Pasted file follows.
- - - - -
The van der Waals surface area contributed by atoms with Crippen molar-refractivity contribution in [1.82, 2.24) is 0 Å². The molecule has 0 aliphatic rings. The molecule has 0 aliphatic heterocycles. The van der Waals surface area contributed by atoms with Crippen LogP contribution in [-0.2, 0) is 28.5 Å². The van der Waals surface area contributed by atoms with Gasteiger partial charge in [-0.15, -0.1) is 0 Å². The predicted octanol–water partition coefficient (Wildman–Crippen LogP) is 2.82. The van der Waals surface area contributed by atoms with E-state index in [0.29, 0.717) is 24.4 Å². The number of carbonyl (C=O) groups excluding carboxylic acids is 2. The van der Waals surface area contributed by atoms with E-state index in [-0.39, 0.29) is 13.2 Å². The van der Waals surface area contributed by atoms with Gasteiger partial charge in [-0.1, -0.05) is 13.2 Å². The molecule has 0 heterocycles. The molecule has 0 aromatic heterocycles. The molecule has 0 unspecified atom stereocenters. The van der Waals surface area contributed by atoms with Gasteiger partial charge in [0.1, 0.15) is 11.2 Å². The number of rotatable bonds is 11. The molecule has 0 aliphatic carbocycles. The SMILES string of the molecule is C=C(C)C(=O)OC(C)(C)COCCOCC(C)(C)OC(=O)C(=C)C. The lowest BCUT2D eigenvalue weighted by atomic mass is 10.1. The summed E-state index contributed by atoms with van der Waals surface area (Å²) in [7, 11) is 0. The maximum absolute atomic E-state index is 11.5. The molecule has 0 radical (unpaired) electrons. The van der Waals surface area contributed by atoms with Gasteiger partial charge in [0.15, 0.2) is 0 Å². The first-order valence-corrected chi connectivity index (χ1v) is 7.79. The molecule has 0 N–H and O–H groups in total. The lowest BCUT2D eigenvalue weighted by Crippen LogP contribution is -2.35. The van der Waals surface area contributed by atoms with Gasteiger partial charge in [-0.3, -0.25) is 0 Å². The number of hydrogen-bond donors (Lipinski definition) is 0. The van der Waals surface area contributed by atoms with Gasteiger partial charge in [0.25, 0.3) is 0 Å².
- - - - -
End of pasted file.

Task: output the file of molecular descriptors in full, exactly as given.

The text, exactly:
The van der Waals surface area contributed by atoms with Crippen molar-refractivity contribution in [1.82, 2.24) is 0 Å². The molecule has 0 aliphatic rings. The molecule has 0 aliphatic heterocycles. The van der Waals surface area contributed by atoms with Crippen LogP contribution in [-0.2, 0) is 28.5 Å². The van der Waals surface area contributed by atoms with Gasteiger partial charge in [-0.15, -0.1) is 0 Å². The predicted octanol–water partition coefficient (Wildman–Crippen LogP) is 2.82. The van der Waals surface area contributed by atoms with E-state index in [0.29, 0.717) is 24.4 Å². The number of carbonyl (C=O) groups excluding carboxylic acids is 2. The van der Waals surface area contributed by atoms with E-state index in [-0.39, 0.29) is 13.2 Å². The van der Waals surface area contributed by atoms with Gasteiger partial charge in [-0.1, -0.05) is 13.2 Å². The molecule has 0 heterocycles. The molecule has 0 aromatic heterocycles. The molecule has 0 unspecified atom stereocenters. The van der Waals surface area contributed by atoms with Gasteiger partial charge in [0.1, 0.15) is 11.2 Å². The number of rotatable bonds is 11. The molecule has 0 aliphatic carbocycles. The SMILES string of the molecule is C=C(C)C(=O)OC(C)(C)COCCOCC(C)(C)OC(=O)C(=C)C. The lowest BCUT2D eigenvalue weighted by atomic mass is 10.1. The summed E-state index contributed by atoms with van der Waals surface area (Å²) in [7, 11) is 0. The maximum absolute atomic E-state index is 11.5. The molecule has 0 radical (unpaired) electrons. The van der Waals surface area contributed by atoms with Gasteiger partial charge in [0.15, 0.2) is 0 Å². The first-order valence-corrected chi connectivity index (χ1v) is 7.79. The molecule has 0 N–H and O–H groups in total. The lowest BCUT2D eigenvalue weighted by Crippen LogP contribution is -2.35. The van der Waals surface area contributed by atoms with Gasteiger partial charge in [-0.3, -0.25) is 0 Å². The number of hydrogen-bond donors (Lipinski definition) is 0. The van der Waals surface area contributed by atoms with Gasteiger partial charge in [0.25, 0.3) is 0 Å².